A Year in Outreach and Support Work with Spark and Co.

An open door with a solar system flowing through it.

Most of us can’t wait to see the back of 2020. We’re waving this year goodbye and shoving it firmly out of the door, welcoming in a new year with new prospects of vaccines, of hugs and big smiles. 

Although we may have faced travel restrictions these past 12 months, through my role as Offline Outreach and Support Manager at Spark and Co I’ve been able to reach clients in the valleys of Wales, work with partners up in Glasgow, and even took a very exciting trip to the moon in one of our mindfulness workshops. 

The challenge of digital exclusion

While for many of us lockdown has been reliant on our phones - messaging on social media, facetiming our families and watching TikToks for entertainment - digital exclusion means none of that is possible. 

Digital exclusion has traditionally referred to people without the digital skills to navigate online and can refer a lot to older people, or people who haven’t ever experienced typing on a keyboard - particularly in languages with different scripts. 

Now, though, as the class divide in this country has rapidly increased the term also refers to communities who don’t have equipment like a laptop at home, or can’t afford wifi or data. Library computers were a huge lifeline for people in this situation, but as they shut for lockdown, and more and more services (such as registering for food bank collections) went online, the divides just kept getting bigger

Due to the structural inequalities and legacies of racism which live on in this country, people of colour were even worse hit by these - as well as many other - factors during the pandemic.

With the primary goal of reaching people of colour who are facing digital exclusion in order to equip, enable and empower them to make decisions and access support based on their individual needs, the outreach work we have been doing this year at Spark and Co. has been super multifaceted.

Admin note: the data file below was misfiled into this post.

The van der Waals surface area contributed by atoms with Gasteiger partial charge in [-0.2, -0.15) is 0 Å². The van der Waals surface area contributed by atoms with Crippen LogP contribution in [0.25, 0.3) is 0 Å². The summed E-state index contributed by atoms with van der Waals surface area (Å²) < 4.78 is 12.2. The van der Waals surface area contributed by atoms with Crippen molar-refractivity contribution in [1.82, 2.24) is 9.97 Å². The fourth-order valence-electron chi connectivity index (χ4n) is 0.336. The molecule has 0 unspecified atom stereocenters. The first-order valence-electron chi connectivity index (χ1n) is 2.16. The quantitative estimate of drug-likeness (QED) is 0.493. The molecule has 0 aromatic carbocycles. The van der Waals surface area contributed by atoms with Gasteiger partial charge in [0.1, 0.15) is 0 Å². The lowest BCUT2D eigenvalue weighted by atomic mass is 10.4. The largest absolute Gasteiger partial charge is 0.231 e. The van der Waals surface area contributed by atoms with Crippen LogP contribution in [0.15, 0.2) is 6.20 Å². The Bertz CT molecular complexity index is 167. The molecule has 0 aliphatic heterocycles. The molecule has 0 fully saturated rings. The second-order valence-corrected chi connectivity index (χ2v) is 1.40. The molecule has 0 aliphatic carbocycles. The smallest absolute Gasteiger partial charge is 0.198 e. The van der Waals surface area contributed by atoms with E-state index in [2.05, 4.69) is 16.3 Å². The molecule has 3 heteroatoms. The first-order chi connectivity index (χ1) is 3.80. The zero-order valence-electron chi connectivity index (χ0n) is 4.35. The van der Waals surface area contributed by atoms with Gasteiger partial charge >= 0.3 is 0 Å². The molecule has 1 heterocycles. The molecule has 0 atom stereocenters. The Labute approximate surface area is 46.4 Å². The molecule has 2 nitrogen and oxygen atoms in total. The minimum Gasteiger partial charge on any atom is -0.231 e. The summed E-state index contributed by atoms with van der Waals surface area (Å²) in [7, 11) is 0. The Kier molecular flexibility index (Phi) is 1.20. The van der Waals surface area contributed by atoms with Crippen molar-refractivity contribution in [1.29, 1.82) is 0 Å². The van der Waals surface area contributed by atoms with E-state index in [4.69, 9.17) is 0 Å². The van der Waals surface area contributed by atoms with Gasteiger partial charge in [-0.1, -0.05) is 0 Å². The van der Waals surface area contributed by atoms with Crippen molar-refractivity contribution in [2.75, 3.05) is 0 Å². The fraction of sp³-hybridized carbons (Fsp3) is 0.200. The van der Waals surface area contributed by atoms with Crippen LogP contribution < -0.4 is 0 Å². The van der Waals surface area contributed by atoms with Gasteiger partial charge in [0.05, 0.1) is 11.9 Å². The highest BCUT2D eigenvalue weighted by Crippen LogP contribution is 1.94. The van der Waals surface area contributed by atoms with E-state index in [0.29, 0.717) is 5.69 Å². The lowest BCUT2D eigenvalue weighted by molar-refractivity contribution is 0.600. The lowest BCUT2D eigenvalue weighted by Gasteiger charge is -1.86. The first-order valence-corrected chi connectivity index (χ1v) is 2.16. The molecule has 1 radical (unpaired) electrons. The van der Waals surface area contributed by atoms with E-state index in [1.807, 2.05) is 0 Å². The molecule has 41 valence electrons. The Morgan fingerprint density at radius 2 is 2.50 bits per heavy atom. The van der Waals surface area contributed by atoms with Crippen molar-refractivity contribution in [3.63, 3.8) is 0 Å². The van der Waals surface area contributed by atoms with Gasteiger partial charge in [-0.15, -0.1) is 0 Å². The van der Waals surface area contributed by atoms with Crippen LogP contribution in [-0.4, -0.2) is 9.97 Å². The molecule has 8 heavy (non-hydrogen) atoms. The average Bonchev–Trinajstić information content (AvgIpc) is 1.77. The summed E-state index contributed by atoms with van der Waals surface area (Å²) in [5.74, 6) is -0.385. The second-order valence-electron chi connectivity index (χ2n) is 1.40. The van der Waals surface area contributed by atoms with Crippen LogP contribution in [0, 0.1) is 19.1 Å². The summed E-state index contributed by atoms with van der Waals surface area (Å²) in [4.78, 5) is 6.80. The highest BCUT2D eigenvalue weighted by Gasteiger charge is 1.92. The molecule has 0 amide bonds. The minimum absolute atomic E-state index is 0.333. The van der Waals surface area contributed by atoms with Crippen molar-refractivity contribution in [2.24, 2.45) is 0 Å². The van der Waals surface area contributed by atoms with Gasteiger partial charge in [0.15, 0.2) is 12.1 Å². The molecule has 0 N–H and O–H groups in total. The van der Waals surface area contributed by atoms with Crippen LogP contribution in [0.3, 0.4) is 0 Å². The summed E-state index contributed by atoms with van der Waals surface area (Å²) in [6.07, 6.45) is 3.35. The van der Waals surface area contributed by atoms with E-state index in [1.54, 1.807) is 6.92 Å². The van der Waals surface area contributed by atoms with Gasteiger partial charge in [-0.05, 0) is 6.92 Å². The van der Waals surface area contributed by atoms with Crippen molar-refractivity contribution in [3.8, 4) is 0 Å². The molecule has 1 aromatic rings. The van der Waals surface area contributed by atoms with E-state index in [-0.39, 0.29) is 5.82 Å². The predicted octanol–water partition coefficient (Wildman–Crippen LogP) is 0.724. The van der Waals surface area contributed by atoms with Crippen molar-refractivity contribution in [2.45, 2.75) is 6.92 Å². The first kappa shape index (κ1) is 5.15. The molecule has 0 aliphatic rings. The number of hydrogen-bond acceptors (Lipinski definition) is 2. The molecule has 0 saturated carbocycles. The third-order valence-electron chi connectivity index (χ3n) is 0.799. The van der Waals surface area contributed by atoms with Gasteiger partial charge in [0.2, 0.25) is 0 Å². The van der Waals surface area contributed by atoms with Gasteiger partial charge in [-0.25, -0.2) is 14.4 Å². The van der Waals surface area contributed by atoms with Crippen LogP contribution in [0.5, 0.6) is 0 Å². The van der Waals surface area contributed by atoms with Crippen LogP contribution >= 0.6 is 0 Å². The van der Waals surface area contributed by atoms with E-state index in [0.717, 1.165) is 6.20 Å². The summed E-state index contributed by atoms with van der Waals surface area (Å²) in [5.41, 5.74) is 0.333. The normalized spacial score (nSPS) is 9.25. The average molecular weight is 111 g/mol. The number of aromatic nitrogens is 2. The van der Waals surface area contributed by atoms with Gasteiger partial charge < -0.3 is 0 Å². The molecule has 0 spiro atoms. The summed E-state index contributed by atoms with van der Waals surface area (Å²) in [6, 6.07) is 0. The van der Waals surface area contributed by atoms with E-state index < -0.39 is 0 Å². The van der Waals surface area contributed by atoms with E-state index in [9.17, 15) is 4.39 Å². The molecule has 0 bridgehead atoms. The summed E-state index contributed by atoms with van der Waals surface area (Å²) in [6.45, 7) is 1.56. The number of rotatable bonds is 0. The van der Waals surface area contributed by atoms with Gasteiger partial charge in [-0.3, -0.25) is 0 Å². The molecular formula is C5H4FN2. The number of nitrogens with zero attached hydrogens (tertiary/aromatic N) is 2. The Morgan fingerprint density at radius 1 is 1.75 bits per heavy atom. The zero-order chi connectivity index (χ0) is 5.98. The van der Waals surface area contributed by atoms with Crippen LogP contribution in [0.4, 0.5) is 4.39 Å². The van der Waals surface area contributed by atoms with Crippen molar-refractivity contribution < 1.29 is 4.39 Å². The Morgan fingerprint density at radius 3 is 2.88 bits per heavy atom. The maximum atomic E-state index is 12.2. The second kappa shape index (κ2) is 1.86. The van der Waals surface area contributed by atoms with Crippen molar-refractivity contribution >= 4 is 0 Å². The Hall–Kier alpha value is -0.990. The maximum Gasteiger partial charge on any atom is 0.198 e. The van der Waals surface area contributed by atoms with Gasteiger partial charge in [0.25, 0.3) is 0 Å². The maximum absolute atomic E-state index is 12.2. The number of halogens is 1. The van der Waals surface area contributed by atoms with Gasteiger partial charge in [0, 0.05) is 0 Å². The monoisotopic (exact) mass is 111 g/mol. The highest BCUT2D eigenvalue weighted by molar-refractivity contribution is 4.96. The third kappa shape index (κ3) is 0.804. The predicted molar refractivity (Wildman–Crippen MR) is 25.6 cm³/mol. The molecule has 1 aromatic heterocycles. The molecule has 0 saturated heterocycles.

Bridging the worlds of online and offline

In Manchester we ran a community Covid info zine project with Let’s Keep Growing and V2020, which were printed and posted across the city to people who may not have any other access to trusted information. In Liverpool we worked with Savera UK and organised phones and sim cards for survivors of female genital mutiliation (FGM) and honour based crimes. We worked together to enable that no sensitive information was shared with any data provider so that each client could safely and securely access socially distanced activities, talk with their case worker and register for food banks. In Wales we worked with a network of refugee and asylum charities around Swansea to get access to goods they needed, as well as this we ran events around mindfulness. 

Key learning / reflection

And this is just a handful of what’s to come; next year we look forward to working with more partners to deliver services that connect communities to services and support. Over the past few months we’ve learnt a lot - we’ve learnt how much people just want someone to talk to throughout lockdown, how workshops on mindfulness or creative activities can bring people out of isolation, how our communities deserve this and so much more. Taking forwards these learnings to deliver a program of compassion, empathy and understanding will drive us through 2021. 

This piece was written by Spark and Co.'s Offline and Outreach Manager Jessica 
Elouahbi Mallard. Find out more about Jessica here.

If you are, or know of, an amazing organisation that might want to work with us, get in touch at jessica@sparkandco.co.uk.